Analysis: Tilting Miranda toward the police

Berghuis v. Thompkins, Opinion recap

More than four decades after the Supreme Court ordered police to warn suspects about their rights before questioning them, the actual day-to-day practice has not turned out to be a simple ritual under clear ground rules. Encounters in interrogation rooms still and often are a test of wills, with detectives trying to get answers and suspects trying to avoid talking themselves into deeper trouble. As a result, the Court often has had to reinterpret its ... Full Story »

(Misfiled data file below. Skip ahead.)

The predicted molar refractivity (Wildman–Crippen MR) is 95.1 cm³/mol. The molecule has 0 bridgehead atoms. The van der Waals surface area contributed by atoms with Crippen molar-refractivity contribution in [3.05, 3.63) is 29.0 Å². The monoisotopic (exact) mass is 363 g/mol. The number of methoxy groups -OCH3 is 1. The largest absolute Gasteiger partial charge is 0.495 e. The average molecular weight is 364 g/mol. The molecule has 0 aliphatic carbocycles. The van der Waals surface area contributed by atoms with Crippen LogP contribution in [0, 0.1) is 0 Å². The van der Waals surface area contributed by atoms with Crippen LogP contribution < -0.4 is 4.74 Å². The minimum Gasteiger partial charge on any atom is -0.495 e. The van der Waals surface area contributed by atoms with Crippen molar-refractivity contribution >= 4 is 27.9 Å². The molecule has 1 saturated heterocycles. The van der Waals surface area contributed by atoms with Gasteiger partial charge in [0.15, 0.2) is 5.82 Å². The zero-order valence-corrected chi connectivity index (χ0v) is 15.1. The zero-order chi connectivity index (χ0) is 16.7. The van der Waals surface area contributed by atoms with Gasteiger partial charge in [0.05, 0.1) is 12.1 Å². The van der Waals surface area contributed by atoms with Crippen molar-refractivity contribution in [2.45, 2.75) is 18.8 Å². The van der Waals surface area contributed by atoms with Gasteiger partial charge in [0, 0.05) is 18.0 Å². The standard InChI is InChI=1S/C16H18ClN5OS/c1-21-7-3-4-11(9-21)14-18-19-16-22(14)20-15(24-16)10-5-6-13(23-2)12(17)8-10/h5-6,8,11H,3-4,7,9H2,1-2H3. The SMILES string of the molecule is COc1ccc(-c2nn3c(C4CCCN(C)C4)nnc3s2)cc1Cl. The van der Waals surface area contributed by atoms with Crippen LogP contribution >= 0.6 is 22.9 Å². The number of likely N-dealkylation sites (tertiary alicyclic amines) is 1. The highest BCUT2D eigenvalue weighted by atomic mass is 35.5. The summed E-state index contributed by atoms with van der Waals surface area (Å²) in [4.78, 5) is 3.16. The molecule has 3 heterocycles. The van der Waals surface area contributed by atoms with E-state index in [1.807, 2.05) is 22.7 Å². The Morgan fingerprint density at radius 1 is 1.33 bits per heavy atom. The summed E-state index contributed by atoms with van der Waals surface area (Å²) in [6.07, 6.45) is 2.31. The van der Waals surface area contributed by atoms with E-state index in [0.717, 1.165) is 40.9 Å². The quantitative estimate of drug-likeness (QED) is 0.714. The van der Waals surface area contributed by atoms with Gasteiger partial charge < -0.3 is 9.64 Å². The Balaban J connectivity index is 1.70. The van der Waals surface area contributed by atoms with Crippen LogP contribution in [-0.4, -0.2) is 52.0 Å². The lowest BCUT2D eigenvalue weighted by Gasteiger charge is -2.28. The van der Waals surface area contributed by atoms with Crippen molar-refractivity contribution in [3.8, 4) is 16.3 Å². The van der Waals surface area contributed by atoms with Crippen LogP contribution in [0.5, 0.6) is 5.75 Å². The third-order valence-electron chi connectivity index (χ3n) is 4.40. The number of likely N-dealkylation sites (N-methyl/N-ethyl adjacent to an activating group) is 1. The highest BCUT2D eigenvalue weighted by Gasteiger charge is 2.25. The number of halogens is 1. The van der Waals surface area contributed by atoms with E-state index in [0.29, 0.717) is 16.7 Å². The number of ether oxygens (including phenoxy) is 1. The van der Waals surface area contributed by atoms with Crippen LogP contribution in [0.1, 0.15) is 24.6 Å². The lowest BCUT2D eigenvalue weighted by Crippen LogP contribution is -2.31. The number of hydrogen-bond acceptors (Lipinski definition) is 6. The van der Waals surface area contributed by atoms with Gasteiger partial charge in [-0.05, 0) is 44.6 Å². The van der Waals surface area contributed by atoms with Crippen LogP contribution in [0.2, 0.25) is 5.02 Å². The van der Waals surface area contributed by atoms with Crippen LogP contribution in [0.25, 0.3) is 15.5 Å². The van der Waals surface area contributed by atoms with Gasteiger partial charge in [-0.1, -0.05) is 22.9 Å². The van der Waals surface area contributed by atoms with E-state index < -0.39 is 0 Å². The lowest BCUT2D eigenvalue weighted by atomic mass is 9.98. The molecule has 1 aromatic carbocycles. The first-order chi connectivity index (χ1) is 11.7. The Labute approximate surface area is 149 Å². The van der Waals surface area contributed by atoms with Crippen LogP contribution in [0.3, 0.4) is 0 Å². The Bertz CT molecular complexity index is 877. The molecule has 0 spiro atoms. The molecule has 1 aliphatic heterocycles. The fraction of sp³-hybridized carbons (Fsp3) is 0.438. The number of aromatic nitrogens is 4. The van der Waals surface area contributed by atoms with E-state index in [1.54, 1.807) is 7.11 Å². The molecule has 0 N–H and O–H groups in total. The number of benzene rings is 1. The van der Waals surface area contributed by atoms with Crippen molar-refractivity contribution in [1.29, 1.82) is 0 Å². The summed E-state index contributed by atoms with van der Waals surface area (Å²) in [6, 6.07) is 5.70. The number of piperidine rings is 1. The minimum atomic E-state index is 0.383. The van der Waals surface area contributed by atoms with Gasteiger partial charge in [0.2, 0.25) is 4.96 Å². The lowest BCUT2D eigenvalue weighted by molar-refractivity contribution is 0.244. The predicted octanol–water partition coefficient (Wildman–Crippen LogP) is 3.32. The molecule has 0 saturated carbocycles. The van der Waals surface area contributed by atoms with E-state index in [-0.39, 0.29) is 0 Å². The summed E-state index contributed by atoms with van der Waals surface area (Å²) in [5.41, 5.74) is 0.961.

Posted by Beth Wellington - via Google News (U.S.), Gian Antelles (t)

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Review

Beth Wellington
4.1
by Beth Wellington - Jun. 1, 2010

Denniston, who has written on the Supreme Court for over 50 years provides more depth in this recap than can be found in the pieces breaking in the mainstream media, such as at the LA Times and WSJ. I would have liked it, however, if he had, as in the other articles, quoted from the dissent. (I've included that statement in quotes, although it comes from the AP story, not this one.

Note that Chief Justice Roberts enlisted Kennedy to write this opinion (and cast the fifth vote), as was the case of Corporations United. Does this mean that Kennedy is no longer serving as a swing vote?

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